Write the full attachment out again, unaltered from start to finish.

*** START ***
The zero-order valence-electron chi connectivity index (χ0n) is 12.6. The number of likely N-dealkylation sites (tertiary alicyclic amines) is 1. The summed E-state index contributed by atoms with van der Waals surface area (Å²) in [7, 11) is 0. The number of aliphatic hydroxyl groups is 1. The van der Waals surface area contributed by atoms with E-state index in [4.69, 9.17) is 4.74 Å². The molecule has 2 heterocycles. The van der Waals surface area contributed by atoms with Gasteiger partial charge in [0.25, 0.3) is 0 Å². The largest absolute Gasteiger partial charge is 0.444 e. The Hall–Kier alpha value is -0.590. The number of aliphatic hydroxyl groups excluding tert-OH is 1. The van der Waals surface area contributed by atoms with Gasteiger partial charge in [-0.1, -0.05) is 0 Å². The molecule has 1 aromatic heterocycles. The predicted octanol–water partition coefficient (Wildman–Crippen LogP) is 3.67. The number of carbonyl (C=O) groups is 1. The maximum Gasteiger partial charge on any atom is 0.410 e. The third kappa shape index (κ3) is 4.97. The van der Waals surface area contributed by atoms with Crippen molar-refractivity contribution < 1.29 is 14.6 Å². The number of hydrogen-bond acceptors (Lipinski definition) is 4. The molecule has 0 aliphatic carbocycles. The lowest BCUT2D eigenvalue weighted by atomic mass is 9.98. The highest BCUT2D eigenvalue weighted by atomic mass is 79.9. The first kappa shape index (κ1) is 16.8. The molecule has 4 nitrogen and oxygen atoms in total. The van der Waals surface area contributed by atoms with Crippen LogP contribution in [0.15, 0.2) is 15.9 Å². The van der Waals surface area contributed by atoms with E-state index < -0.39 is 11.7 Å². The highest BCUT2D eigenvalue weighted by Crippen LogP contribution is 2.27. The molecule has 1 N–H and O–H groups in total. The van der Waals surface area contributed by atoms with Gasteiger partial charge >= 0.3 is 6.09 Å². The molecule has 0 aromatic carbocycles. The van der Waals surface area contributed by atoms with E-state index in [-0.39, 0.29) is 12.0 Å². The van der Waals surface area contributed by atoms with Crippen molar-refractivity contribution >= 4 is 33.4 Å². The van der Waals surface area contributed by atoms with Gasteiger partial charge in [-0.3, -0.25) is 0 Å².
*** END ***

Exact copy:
The zero-order valence-electron chi connectivity index (χ0n) is 12.6. The number of likely N-dealkylation sites (tertiary alicyclic amines) is 1. The summed E-state index contributed by atoms with van der Waals surface area (Å²) in [7, 11) is 0. The number of aliphatic hydroxyl groups is 1. The van der Waals surface area contributed by atoms with E-state index in [4.69, 9.17) is 4.74 Å². The molecule has 2 heterocycles. The van der Waals surface area contributed by atoms with Gasteiger partial charge in [0.25, 0.3) is 0 Å². The largest absolute Gasteiger partial charge is 0.444 e. The Hall–Kier alpha value is -0.590. The number of aliphatic hydroxyl groups excluding tert-OH is 1. The van der Waals surface area contributed by atoms with Gasteiger partial charge in [-0.1, -0.05) is 0 Å². The molecule has 1 aromatic heterocycles. The predicted octanol–water partition coefficient (Wildman–Crippen LogP) is 3.67. The number of carbonyl (C=O) groups is 1. The maximum Gasteiger partial charge on any atom is 0.410 e. The third kappa shape index (κ3) is 4.97. The van der Waals surface area contributed by atoms with Crippen molar-refractivity contribution < 1.29 is 14.6 Å². The number of hydrogen-bond acceptors (Lipinski definition) is 4. The molecule has 0 aliphatic carbocycles. The lowest BCUT2D eigenvalue weighted by atomic mass is 9.98. The highest BCUT2D eigenvalue weighted by atomic mass is 79.9. The first kappa shape index (κ1) is 16.8. The molecule has 4 nitrogen and oxygen atoms in total. The van der Waals surface area contributed by atoms with Crippen LogP contribution in [0.15, 0.2) is 15.9 Å². The van der Waals surface area contributed by atoms with E-state index < -0.39 is 11.7 Å². The highest BCUT2D eigenvalue weighted by Crippen LogP contribution is 2.27. The molecule has 1 N–H and O–H groups in total. The van der Waals surface area contributed by atoms with Gasteiger partial charge >= 0.3 is 6.09 Å². The molecule has 0 aromatic carbocycles. The van der Waals surface area contributed by atoms with E-state index in [-0.39, 0.29) is 12.0 Å². The van der Waals surface area contributed by atoms with Crippen molar-refractivity contribution >= 4 is 33.4 Å². The van der Waals surface area contributed by atoms with Gasteiger partial charge in [-0.3, -0.25) is 0 Å².